Late-day witnesses undercut Dems’ narrative, disappoint Schiff

(Congressional hearings video screenshots)

Congressional Democrats’ faltering impeachment drive appeared to suffer three arguably devastating setbacks during Tuesday’s round of hearings.

All three setbacks happened later in the day after the original whistleblower, U.S. National Security Council Director for European Affairs Lt. Col. Alexander Vindman, testified before the House Intelligence Committee.

Unlike the partisan whistleblower who filed the notorious whistleblower complaint against President Donald Trump based on second-hand information, Vindman actually listened in on the president’s July 25th phone call with Volodymyr Zelensky.

While this might, therefore, lead one to believe his testimony against the president Tuesday was credible, the problem is that the testimony delivered later that afternoon by former National Security Council aide time Tim Morrison and former U.S. Special Representative for Ukraine Kurt Volker seemed to suggest he has zero credibility.

How so? Because both men denied the cocky colonel’s claims that something “improper” occurred during the July phone call with the two world leaders.


(Source: RNC Research)

When asked by New York Rep. Elise Stefanik, a Republican, whether the call contained “no quid pro quo,” “no bribery” and “no extortion,” Morrison said, “Correct.”

Like Vindman, Morrison also listened in on the July 25th call. Except that unlike the original whistleblower, he saw nothing “improper” about the call.

When asked a similar question, Volker confirmed Morrison’s account of the call.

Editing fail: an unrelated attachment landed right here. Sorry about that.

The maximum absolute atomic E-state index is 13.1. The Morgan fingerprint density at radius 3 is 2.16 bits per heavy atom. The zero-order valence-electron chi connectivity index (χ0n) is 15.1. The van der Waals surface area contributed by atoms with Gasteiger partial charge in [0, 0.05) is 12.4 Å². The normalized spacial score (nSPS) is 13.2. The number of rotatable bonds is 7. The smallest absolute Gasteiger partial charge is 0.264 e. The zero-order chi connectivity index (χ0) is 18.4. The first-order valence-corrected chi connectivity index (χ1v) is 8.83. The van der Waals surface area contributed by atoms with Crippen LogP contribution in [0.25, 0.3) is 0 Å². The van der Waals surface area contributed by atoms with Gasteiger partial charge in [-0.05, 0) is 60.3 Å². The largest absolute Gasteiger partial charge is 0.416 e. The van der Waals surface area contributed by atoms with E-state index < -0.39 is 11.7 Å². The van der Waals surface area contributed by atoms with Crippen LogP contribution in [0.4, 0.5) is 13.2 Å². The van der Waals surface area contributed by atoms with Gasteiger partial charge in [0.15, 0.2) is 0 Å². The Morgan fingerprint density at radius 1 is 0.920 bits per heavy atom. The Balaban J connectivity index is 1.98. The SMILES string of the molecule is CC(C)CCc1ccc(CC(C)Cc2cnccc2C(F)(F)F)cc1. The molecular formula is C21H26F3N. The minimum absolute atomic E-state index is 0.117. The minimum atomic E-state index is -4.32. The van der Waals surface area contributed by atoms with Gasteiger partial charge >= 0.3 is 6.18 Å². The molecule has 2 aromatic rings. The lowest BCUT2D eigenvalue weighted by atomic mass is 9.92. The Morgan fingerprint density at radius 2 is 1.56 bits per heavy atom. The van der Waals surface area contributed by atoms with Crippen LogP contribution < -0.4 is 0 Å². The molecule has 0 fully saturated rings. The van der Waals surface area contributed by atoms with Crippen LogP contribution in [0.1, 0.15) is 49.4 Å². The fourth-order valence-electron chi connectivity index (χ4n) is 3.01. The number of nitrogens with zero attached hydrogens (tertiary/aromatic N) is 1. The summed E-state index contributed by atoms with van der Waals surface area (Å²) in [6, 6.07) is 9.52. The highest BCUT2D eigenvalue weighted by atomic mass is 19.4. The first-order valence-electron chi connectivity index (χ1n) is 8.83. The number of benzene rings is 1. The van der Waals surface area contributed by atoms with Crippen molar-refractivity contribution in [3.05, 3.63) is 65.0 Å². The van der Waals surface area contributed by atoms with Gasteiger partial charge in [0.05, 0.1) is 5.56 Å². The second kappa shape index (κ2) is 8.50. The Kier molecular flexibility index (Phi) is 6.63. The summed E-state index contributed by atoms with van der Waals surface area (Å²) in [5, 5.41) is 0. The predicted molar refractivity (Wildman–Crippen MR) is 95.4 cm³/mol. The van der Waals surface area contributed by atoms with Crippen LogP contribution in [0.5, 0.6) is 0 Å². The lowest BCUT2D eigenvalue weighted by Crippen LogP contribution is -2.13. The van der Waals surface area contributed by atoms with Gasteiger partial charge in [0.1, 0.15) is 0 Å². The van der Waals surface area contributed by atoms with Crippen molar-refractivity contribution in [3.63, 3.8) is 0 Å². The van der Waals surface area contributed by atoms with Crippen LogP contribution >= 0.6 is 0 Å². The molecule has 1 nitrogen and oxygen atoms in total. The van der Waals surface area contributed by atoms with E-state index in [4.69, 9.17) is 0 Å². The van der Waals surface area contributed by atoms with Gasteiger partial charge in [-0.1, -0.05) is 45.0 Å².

“Ambassador Volker, I presume you got a readout of the call. … Was there any reference to withholding aid? Any reference to bribery? Any reference to quid pro quo? Any reference to extortion?” Stefanik asked.

“No, there was not,” he replied.

And when House Intelligence Committee ranking member Devin Nunes asked the two a similar question — “Did anyone ever ask you to bribe or extort anyone at any time during your time in the White House?” — the two answered with a unanimous “no.”


Both men’s testimony stood in stark contrast to Vindman’s claim. So do claims by the Ukrainian president himself, as well as the country’s foreign minister.

“It is improper for the president of the United States to demand a foreign government investigate a U.S. citizen and political opponent,” he testified earlier Tuesday.

Except that the suggestion that the president used quid pro quo, bribery and extortion to demand Zelensky investigate former Vice President Joe Biden appears to be wholly false.

Morrison and Volker’s testimony about the call were the first two setbacks — and they were devastating enough to convince some, including the president’s 2020 campaign manager, that the Democrats’ case for impeachment doesn’t exist anymore; it’s officially kaput.


The third setback was a stunning revelation by Morrison that Vindman’s bosses were concerned about his judgment, his alleged leaking habit, and his overall behavior.

“You had indicated in your deposition that when you took over the [Ukraine] portfolio for [then-National Security Council official Fiona Hill], that you were alerted to potential issues in Colonel Vindman’s judgment?” GOP counsel Steve Castor asked him.

“Yes,” Morrison replied.

“Did she relay anything specifically to you why she thought that?” the counsel pressed.

“Yes. … It was more of an overarching statement from her and her deputy, who became my deputy, that they had concerns about judgment,” Morrison replied.

“Did any other NSC personnel raise concerns with you about Colonel Vindman?” Castor continued.

“Yes,” Morrison responded.

The concerns were that Vindman lacked good judgment, was leaking information to the press, wasn’t keeping his bosses in the loop on his activities, was going behind his boss’s backs, and was mad over being pushed out of the administration’s Ukraine-related efforts.

“Did he become frustrated that he was cut out of some of the Ukraine portfolio?” Castor asked.

“Yes,” Morrison replied.

Listen to the full back-and-forth exchange below:

If Vindman is the Democrats’ star witness, which he appears to be for now (though that could change if they were to allow the partisan whistleblower to testify), then it appears their case against the president is going nowhere fast.


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